The Global Mining Standards and Guidelines Group (GMSG) and the Canadian Mining Innovation Council (CMIC) published the Recommended Practices for Battery Electric Vehicles in Underground Mining Guideline. This document, according to GMSG, is meant to serve as a blueprint for original equipment manufacturers (OEMs) to move forward in research and development, and references existing standards and guidelines related to battery electric vehicles (BEVs). Before this publication, said GMSG, there were no documents specifically related to BEVs in underground mining environments.

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Operating Strategies - June 2017

Survey: Miners Plan to Spend More on Digital Technologies

Four out of five mining and metals companies expect to increase their spending on digital technologies over the next three years, with more than one-quarter (28%) planning significant investments, and almost half (46%) citing digital as the biggest contributor to innovation, according to new research from Accenture.

Based on a survey of approximately 200 mining and metals executives and functional leaders worldwide, the Digital Technology in Mining report shows that the convergence of information and operational technologies (IT/OT) and the adoption of cloud computing are advancing the digital agenda, prompting the need for more-stringent cybersecurity measures.

Mining and metals executives said their companies have applied and will continue to apply digital technology over the next three to five years predominantly in mine operations, but also in exploration, mine development and other areas. Most of the investments in mining operations target robotics and automation, named by 54% as a top spending area, along with remote operating centers, drones and wearable technologies, each at 41%.

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Operating Strategies - May 2017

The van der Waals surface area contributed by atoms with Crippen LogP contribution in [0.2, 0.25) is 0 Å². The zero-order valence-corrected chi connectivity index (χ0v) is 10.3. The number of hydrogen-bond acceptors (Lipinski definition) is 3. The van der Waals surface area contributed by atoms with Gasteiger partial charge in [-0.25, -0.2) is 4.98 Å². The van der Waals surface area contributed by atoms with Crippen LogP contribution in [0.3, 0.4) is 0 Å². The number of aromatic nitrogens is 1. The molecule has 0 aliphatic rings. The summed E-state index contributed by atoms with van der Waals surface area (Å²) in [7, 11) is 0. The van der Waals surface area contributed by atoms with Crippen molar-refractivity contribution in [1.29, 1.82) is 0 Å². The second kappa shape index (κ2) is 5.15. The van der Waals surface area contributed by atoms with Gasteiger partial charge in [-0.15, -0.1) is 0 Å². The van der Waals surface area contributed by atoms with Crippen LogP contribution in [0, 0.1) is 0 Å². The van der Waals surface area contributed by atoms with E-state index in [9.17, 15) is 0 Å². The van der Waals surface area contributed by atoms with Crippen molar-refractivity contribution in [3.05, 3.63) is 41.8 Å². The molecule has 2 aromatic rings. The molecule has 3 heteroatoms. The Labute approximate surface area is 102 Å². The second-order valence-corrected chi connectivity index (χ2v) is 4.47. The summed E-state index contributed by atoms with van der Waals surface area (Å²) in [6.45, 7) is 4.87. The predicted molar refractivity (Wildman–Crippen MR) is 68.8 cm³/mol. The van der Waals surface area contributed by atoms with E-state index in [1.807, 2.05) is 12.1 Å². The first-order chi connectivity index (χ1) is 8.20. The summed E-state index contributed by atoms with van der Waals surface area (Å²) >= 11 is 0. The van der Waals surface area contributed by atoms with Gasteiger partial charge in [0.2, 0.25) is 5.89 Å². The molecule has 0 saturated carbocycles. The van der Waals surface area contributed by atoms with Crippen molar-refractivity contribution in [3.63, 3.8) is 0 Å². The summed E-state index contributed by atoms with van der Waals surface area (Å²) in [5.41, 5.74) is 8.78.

Breaking Boulders in Top Burden

Stemming is widely used to ensure that a loaded borehole achieves optimum blast results, but the practice can leave large boulders unbroken in the upper layer of burden. The authors explore several proven methods for boulder-busting using explosives.

An explosive detonation releases a large amount of gas pressure in a borehole that, with proper design, is contained and forced to do maximum work horizontally away from the borehole. The main method to ensure the blast does not lift upward, causing minimal fragmentation and up to a 6 decibels (dB) increase in air overpressure, is through the use of proper stemming material and length. Stemming is a double-edged sword leading to better fragmentation of the face, but also with increased boulders from the top burden (see figure below) in the stemming zone of the blast. This can cause problems if the boulders are too large to be handled with the digging equipment or cannot be effectively cast with the overburden.

There are many ways to break these boulders with explosives; however, it is always better to break the boulders in the blast or prevent these boulders from forming during the blasting process rather than having to break them in the muck pile after the blast.